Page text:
While I am overjoyed at the prospect of this latest kitchen appliance, I do worry that it will enable and intensify my laziness and that next year I will be posting about our new stair lift. Is there such a thing as a “gateway appliance?”

And speaking of mixing and baking, Danny and our eldest, Louisa, have taken up a keen interest in bread making. And now our kitchen smells like delicious bread and I have learned that I possess the ability and fortitude to consume half a loaf in one sitting. Which I estimate is near 5000 calories. Calories that are slathered in butter and occasionally sprinkled with cinnamon and sugar.

Quite miraculously my pants continue to fit, but I am fully prepared for the day (which will probably be tomorrow) when they don’t. At that point I will kick my scale, curse a little, take full responsibility for my poor dietary decisions cry bitterly into my pillow and begrudgingly abandon carbs as my tertiary form of coping (after Schitt’s Creek and wine, of course).

Which brings me to the bad news (still in British, please).

As it turns out wine is probably not the best tool for coping. In addition to the obvious reasons, I have discovered that drinking a little too much wine results in symptoms entirely too reminiscent of Covid and throws me into a full blown tizzy the following day. I may or may not have required a Covid test to ensure my safe return to work after a weekend of very intense…coping…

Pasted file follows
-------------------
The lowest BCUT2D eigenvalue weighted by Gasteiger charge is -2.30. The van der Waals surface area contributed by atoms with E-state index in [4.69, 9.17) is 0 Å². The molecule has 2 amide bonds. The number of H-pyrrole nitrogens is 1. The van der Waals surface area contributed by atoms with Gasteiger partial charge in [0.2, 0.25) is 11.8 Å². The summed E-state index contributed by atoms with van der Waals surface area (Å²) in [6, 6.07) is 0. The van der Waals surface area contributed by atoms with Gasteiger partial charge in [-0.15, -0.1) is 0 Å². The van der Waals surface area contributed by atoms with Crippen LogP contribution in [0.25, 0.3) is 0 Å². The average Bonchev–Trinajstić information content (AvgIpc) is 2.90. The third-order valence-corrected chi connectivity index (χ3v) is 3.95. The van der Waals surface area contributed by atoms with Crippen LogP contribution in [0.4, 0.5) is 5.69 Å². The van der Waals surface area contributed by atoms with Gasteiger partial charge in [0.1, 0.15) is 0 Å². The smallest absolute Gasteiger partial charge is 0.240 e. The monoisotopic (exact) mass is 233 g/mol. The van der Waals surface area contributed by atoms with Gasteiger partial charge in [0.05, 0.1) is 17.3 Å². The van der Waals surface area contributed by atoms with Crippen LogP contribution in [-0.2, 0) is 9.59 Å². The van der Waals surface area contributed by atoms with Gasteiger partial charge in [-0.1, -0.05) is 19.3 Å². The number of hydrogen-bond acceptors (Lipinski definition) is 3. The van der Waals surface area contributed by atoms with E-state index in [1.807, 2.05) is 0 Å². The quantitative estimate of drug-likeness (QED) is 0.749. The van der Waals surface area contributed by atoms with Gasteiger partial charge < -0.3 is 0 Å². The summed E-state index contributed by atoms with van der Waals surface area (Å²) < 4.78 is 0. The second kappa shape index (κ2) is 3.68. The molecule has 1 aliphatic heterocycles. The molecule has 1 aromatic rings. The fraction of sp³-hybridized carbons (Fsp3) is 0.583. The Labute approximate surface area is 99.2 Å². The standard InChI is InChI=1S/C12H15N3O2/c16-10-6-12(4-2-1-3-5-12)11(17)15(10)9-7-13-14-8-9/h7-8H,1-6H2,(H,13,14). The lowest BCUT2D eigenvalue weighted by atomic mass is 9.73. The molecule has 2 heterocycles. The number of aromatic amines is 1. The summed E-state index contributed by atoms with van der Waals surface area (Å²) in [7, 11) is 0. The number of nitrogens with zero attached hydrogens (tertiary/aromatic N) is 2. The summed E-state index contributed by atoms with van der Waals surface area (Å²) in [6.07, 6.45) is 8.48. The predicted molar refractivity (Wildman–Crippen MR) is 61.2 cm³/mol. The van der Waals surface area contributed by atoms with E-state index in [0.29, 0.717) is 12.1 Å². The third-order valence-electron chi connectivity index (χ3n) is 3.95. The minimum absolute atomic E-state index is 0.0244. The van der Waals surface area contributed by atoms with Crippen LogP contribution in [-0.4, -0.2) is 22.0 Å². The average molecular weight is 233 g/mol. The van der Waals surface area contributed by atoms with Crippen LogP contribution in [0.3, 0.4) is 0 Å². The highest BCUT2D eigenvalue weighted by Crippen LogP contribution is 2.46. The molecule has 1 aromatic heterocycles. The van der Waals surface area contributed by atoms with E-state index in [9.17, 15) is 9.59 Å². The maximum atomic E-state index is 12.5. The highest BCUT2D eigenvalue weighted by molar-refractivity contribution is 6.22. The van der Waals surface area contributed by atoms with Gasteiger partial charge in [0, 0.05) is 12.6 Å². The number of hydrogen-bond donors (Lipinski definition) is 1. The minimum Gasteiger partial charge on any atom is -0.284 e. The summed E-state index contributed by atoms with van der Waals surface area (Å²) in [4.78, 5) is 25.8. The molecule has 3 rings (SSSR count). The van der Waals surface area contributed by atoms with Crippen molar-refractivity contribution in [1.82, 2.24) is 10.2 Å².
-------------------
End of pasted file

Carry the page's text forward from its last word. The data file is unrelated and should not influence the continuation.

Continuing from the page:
More bad news.

I’ve had a dry patch under my right eyebrow for a while which prompted my dermatologist to skillfully slice it off. In doing so, she found a trifle of cancer. So yesterday I had more slicing and cauterizing done, followed by suturing and bandaging. Fortunately the lovely nurse who was assisting the procedure covered me with a warm blanket which made the entire experience…pleasant. And ultimately, I will take three hours of peace and quiet any way I can get it. Even if it involves inhaling the scent of my own burning flesh.

Of note, when you undergo Mohs surgery, you will be prescribed prophylactic doxycycline. They will tell you to take this with food…which you know because you are a doctor. But you might think that your intermittent fasting is more important and your GI tract sufficiently robust and you will try to take it on an empty stomach. You will lose.